sisters

VALLEY SPRINGS — When comparing names of privates schools in Arkansas, basketball fans will see that there are very few repeats over the years.

When looking at the Valley Springs Lady Tiger basketball roster, it doesn't take long to find repeating names. As the Lady Tigers enter the Class 3A State Basketball Tournament finals on Friday in Hot Springs, five of the 11 team members are little sisters of former Lady Tigers.

This is something that has benefited the team.

Bethany Richardson took advantage of playing with her sister.

"I never got to play with her in a game, but every chance I got to shoot with her and her team in practice I was all in," she said. "Something I learned was that going to Hot Springs is every little girls dream for high school basketball. I was that little girl on the sideline when my sister played there."

Richardson's sister Tristan was on the last team to play for a state title for Valley Springs in 2016.

This marks Valley Springs seventh trip to the state finals in 12 years.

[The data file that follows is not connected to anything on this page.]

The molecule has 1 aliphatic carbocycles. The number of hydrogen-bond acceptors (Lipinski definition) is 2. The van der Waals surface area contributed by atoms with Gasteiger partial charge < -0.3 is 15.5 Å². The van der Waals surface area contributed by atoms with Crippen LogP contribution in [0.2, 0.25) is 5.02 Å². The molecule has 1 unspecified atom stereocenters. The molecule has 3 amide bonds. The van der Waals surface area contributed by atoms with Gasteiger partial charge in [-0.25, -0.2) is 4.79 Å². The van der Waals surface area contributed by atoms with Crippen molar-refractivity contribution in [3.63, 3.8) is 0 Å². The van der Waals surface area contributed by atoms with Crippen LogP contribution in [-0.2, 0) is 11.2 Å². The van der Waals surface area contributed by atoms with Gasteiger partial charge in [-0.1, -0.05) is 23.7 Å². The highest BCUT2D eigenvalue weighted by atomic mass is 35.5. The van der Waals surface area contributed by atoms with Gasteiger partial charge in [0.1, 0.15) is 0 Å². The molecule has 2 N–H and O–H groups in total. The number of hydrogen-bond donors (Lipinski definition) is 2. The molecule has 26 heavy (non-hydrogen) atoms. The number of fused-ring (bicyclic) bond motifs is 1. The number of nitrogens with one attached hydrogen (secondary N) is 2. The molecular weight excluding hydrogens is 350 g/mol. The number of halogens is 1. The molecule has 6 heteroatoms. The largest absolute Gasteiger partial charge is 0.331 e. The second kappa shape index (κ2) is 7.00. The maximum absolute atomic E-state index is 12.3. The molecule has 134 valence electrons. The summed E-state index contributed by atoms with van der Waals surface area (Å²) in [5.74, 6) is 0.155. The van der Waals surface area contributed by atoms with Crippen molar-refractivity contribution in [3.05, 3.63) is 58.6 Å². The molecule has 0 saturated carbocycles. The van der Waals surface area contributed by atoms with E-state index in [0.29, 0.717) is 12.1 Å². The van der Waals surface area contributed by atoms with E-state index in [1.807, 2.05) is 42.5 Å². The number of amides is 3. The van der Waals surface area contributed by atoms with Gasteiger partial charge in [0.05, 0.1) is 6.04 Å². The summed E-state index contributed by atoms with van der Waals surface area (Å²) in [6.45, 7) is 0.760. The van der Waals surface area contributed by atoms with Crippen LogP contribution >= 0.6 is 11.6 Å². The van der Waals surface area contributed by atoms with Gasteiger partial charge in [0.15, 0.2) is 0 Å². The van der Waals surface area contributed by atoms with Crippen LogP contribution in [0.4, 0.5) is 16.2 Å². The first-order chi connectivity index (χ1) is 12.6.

Cayley Patrick also spent time playing against her sister.

"I never got to play with my sister (Hayley) as a Lady Tigers, but I played lots of one-on-one with her," she said. "I learned how to play defense where she couldn't get by me."

There were two players that got to be on the same team as their sister. Maura Moore and Chloe Avery each on the team with their sisters.

"I played with my sister, Madison, growing up on travel teams throughout the summers," started Moore. "But I started playing with her in school ball when I got moved up onto the junior high team my seventh-grade year while she was a ninth-grader.

"I also got to play with Madison my tenth grade year while she was a senior," continued Moore. “I learned many things from Madison, while watching her play and playing with her. I learned how to be a team leader. How to take control and how to play some lock down defense. I'm so grateful I got to play with her and to look up to her from a young age."

Avery had fond memories as well.

"She was an awesome teammate to me and our teammates," she said of her sister Alyssa. "She was always encouraging me and was positive on and off the court."

Avery was pleased to have the opportunity to be on the court with her sister.

"I loved that I could be on the court with her for her senior year," stated Avery. "I loved to be able to practice and play with her as my teammate for the last possible year."

Being the little sister meant spending a lot of time in the gym when not playing on the court.

"I don't remember a time when I wasn't in the gym," said Haylie Fry, who is the little sister of Sydney. "I've played with the same travel team since third grade and once school ball started for me, I've basically played basketball year round."

Moore has had a lot of memories about growing up in the Tiger Lair.